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11 months ago

Did we just dodge a recession?

Toward the end of 2022, there was an unusually strong consensus that the U.S. economy was headed for a recession in 2023. Yet, so far this year, American consumers have remained resilient, the labor market has remained tight and the housing market has been reinvigorated by an uptick in construction and sale of newly built homes. Even the stock market appears to have regained some swagger as analysts raise their year-end targets for major indices.  

Why did 10 consecutive interest rate hikes by the Federal Reserve, which cumulatively pushed interest rates up by 500-basis points, fail to generate a noticeable slowdown in U.S. economic activity?  

While issues associated with monetary policy lags and the monetary transmission mechanism have been previously discussed, there are three crucial developments that have not received sufficient attention among economists and market participants that may offer additional insights regarding the somewhat surprising resilience of the U.S. economy so far. 

First, it is worth noting that, according to economic theory, it is the real interest rate that matters when it comes to influencing aggregate demand and real economic activity. And it is only when the nominal interest rate exceeds the inflation rate that we attain a positive real interest rate. The so-called “Taylor Principle,” which is widely accepted in central banking circles, recommends that monetary policymakers facing an inflation threat should raise nominal rate by more than one-for-one in response to a persistent increase in inflation. 

Interestingly, even though the Fed started raising rates in March 2022, it took a full year for the real policy rate to move into positive territory. This suggests that monetary policy may have reached restrictive territory only recently, and that its impact on real economic activity will become more apparent during the coming months.  

The extent to which monetary policy is accommodative or restrictive may also be determined by examining whether or not the real interest rate is above or below the so-called neutral rate — the equilibrium real interest rate that is consistent with maintaining full employment alongside price stability. Based on recent estimates of the real neutral rate for the U.S., it appears that monetary policy during the last year remained accommodative despite multiple rate hikes. Attaining a sufficiently restrictive stance may require further nominal rate hikes or a faster decline in the inflation rate. 

Second, global liquidity levels have not been quite as constricted as the flurry of interest rate hikes by major central banks would imply. For example, the Fed’s intervention to prop up troubled regional banks in the U.S. has actually added liquidity into the financial system, offsetting some of the effects associated with its ongoing quantitative tightening program. Significantly, at the global level, the Bank of Japan’s highly accommodative stance continues to contribute positively to global liquidity. 

It is noteworthy that global liquidity levels remain elevated and are supporting selective asset markets, such as tech stocks in the U.S. The frenzy surrounding artificial intelligence, the emergence of zero-day options and the ongoing global liquidity provision by key central banks have generated a stunning rally in widely held mega-cap tech stocks. Equity market strength has helped re-inflate household balance sheets and reduced the potency of the asset-price channel of monetary policy transmission.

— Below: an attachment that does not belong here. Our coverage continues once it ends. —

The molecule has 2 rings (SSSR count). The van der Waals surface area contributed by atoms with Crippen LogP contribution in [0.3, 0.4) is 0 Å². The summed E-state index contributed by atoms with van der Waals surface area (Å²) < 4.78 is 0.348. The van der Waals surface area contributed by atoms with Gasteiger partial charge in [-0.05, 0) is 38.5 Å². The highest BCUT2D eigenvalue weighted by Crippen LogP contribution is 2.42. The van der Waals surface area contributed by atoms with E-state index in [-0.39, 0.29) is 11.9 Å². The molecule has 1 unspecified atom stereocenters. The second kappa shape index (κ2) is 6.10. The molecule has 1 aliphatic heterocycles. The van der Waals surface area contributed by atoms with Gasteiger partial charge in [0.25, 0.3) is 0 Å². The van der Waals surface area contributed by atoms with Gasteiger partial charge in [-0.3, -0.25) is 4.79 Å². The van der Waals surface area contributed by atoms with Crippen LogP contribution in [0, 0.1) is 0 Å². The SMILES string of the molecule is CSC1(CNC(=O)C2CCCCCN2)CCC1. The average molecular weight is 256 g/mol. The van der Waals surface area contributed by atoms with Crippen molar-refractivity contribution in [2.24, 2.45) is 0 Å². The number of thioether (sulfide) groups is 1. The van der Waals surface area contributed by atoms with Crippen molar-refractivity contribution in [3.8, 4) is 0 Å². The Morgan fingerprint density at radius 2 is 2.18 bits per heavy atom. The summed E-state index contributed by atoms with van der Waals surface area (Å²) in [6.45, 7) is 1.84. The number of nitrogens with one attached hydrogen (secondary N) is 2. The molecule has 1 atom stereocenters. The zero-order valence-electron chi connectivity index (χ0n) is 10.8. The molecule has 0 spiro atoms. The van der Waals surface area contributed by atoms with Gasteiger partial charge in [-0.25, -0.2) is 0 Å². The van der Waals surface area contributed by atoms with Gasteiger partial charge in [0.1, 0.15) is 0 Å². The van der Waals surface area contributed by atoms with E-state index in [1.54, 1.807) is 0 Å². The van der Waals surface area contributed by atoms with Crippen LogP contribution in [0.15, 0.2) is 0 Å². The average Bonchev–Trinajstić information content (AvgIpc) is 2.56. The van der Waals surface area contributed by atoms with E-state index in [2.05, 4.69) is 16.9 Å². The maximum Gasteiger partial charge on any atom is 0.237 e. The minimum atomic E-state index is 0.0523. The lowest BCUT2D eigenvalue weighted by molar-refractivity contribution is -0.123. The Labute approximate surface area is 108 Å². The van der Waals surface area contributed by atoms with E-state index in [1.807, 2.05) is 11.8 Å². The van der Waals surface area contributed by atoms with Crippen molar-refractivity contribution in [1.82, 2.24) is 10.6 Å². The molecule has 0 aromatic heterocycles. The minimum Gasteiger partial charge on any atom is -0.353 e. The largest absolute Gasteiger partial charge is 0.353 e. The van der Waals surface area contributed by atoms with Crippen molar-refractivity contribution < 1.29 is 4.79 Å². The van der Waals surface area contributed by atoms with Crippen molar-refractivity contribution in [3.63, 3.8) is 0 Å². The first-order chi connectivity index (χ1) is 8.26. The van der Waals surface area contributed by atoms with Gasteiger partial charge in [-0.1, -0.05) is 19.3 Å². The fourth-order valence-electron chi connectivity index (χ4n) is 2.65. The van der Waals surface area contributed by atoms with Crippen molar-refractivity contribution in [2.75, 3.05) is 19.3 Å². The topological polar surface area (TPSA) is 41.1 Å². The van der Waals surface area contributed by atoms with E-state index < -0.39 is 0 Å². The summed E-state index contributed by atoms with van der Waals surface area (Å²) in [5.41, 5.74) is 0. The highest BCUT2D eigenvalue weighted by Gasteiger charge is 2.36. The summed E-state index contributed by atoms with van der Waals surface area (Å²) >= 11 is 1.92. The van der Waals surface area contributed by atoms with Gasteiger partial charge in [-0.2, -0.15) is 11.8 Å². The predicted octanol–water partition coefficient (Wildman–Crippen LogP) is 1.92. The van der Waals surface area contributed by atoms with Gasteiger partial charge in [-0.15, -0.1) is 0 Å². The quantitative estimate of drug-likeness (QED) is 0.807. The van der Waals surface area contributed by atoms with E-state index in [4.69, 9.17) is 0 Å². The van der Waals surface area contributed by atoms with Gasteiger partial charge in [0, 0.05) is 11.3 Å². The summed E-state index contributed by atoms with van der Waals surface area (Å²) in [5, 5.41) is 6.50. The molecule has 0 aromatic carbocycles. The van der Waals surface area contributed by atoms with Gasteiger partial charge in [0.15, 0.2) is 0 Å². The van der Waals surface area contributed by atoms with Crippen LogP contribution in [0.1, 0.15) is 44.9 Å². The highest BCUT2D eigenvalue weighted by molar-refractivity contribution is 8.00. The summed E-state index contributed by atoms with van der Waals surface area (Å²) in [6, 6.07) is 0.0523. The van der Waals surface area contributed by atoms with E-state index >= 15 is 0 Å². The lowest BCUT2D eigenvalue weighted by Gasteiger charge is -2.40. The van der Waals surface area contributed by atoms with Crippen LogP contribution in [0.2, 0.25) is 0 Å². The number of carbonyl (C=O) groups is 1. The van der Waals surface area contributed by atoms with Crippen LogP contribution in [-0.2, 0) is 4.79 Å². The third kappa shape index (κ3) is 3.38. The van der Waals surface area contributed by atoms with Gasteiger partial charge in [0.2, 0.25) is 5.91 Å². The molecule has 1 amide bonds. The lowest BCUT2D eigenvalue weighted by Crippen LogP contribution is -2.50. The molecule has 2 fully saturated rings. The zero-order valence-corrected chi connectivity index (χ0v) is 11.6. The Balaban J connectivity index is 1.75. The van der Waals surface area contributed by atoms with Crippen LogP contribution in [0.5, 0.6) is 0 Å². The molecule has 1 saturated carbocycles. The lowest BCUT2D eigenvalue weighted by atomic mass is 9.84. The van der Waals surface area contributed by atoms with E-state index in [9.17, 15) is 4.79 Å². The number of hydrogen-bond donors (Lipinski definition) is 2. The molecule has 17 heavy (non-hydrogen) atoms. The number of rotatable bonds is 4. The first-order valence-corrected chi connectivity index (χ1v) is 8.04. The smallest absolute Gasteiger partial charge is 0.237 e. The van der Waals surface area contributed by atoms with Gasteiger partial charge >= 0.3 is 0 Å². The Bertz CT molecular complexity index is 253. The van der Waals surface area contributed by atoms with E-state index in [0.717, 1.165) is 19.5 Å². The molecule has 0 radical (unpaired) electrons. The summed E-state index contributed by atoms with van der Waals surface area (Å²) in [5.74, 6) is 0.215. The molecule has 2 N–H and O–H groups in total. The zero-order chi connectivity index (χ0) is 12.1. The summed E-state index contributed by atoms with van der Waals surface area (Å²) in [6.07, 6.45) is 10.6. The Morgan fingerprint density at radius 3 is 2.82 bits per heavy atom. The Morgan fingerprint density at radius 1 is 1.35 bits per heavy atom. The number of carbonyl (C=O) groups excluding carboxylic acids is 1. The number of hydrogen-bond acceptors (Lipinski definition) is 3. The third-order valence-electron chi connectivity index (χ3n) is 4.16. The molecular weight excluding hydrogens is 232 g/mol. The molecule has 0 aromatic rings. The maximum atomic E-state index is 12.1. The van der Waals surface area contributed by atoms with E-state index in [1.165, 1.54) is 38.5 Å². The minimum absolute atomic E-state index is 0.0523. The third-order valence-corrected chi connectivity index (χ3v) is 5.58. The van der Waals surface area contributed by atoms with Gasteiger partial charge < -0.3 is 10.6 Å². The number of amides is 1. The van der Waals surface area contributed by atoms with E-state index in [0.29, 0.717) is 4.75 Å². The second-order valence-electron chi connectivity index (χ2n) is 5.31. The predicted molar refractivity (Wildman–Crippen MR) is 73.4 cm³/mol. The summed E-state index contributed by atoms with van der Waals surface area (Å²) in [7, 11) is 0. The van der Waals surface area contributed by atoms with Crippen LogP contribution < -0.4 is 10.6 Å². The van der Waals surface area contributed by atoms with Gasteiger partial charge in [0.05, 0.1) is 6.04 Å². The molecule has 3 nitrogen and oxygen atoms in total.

A third development of note relates to the ongoing resilience of the U.S. consumer. Extraordinary levels of fiscal stimulus in 2020-2021 gave rise to substantial excess savings. As a recent Fed study noted, “households rapidly accumulated unprecedented levels of excess savings — defined as the difference between actual savings and the pre-recession trend — relative to previous recessions. Moreover, despite a rapid drawdown of savings in recent months, there is still a large stock of aggregate excess savings in the economy — some $500 billion….We expect that these excess savings could continue to support consumer spending at least into the fourth quarter of 2023.” 

Does all this mean that the U.S. economy will avoid a recession? Although the resilience of the economy in the first half of 2023 has surprised many, it is worth noting that there are dark clouds on the horizon that are still likely to tip the economy into a recession in the coming quarters.  

It is now gradually dawning on financial markets that the Fed will have to maintain rates “higher for longer” and that further rate hikes may be on the cards this summer. Risks to the regional banking system remain, and turmoil in the corporate real estate sector poses an ongoing threat to financial stability. 

There are also emerging signs that the U.S. labor market may finally be softening as tighter credit conditions for small businesses and declining corporate margins start to affect hiring decisions. Furthermore, the U.S. manufacturing sector may already be in a recession. 

So although the resiliency of the economy has certainly surprised many prognosticators, it may be premature to dismiss fears of a recession. Downside risks are likely to become more apparent with monetary policy finally entering the restrictive range. Labor market softness and a potential pullback in consumer spending are also likely to put the brakes on economic activity.  

Vivekanand Jayakumar is an associate professor of economics at the University of Tampa.

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